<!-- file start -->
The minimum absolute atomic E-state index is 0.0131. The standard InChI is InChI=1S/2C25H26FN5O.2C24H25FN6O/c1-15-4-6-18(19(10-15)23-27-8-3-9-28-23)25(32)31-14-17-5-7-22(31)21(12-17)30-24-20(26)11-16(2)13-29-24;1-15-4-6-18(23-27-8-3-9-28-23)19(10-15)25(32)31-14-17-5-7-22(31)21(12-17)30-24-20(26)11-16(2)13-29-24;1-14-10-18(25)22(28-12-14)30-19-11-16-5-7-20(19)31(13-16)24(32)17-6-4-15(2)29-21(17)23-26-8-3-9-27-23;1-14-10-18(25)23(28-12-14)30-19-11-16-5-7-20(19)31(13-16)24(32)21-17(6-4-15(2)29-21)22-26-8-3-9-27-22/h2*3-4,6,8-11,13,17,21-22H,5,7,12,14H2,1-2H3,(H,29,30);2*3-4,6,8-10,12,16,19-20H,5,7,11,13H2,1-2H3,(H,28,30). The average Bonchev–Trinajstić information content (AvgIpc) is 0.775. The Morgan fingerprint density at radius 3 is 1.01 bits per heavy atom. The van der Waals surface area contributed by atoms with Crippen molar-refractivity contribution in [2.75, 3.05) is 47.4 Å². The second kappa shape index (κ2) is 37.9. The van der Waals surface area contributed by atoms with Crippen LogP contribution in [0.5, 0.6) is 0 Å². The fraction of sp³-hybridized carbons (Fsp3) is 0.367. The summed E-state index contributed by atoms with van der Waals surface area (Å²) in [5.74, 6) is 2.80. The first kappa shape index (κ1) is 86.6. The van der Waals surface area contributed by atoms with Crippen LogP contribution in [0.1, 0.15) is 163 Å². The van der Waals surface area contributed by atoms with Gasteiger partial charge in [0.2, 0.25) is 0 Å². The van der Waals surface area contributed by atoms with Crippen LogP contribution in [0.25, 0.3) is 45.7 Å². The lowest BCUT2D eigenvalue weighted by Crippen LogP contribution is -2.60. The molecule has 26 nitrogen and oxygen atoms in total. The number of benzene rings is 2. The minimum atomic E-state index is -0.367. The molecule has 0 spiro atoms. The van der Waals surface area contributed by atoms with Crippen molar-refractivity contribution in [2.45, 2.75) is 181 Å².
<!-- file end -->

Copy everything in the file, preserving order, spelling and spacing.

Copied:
The minimum absolute atomic E-state index is 0.0131. The standard InChI is InChI=1S/2C25H26FN5O.2C24H25FN6O/c1-15-4-6-18(19(10-15)23-27-8-3-9-28-23)25(32)31-14-17-5-7-22(31)21(12-17)30-24-20(26)11-16(2)13-29-24;1-15-4-6-18(23-27-8-3-9-28-23)19(10-15)25(32)31-14-17-5-7-22(31)21(12-17)30-24-20(26)11-16(2)13-29-24;1-14-10-18(25)22(28-12-14)30-19-11-16-5-7-20(19)31(13-16)24(32)17-6-4-15(2)29-21(17)23-26-8-3-9-27-23;1-14-10-18(25)23(28-12-14)30-19-11-16-5-7-20(19)31(13-16)24(32)21-17(6-4-15(2)29-21)22-26-8-3-9-27-22/h2*3-4,6,8-11,13,17,21-22H,5,7,12,14H2,1-2H3,(H,29,30);2*3-4,6,8-10,12,16,19-20H,5,7,11,13H2,1-2H3,(H,28,30). The average Bonchev–Trinajstić information content (AvgIpc) is 0.775. The Morgan fingerprint density at radius 3 is 1.01 bits per heavy atom. The van der Waals surface area contributed by atoms with Crippen molar-refractivity contribution in [2.75, 3.05) is 47.4 Å². The second kappa shape index (κ2) is 37.9. The van der Waals surface area contributed by atoms with Crippen LogP contribution in [0.5, 0.6) is 0 Å². The fraction of sp³-hybridized carbons (Fsp3) is 0.367. The summed E-state index contributed by atoms with van der Waals surface area (Å²) in [5.74, 6) is 2.80. The first kappa shape index (κ1) is 86.6. The van der Waals surface area contributed by atoms with Crippen LogP contribution in [0.1, 0.15) is 163 Å². The van der Waals surface area contributed by atoms with Gasteiger partial charge in [0.2, 0.25) is 0 Å². The van der Waals surface area contributed by atoms with Crippen LogP contribution in [0.25, 0.3) is 45.7 Å². The lowest BCUT2D eigenvalue weighted by Crippen LogP contribution is -2.60. The molecule has 26 nitrogen and oxygen atoms in total. The number of benzene rings is 2. The minimum atomic E-state index is -0.367. The molecule has 0 spiro atoms. The van der Waals surface area contributed by atoms with Crippen molar-refractivity contribution in [2.45, 2.75) is 181 Å².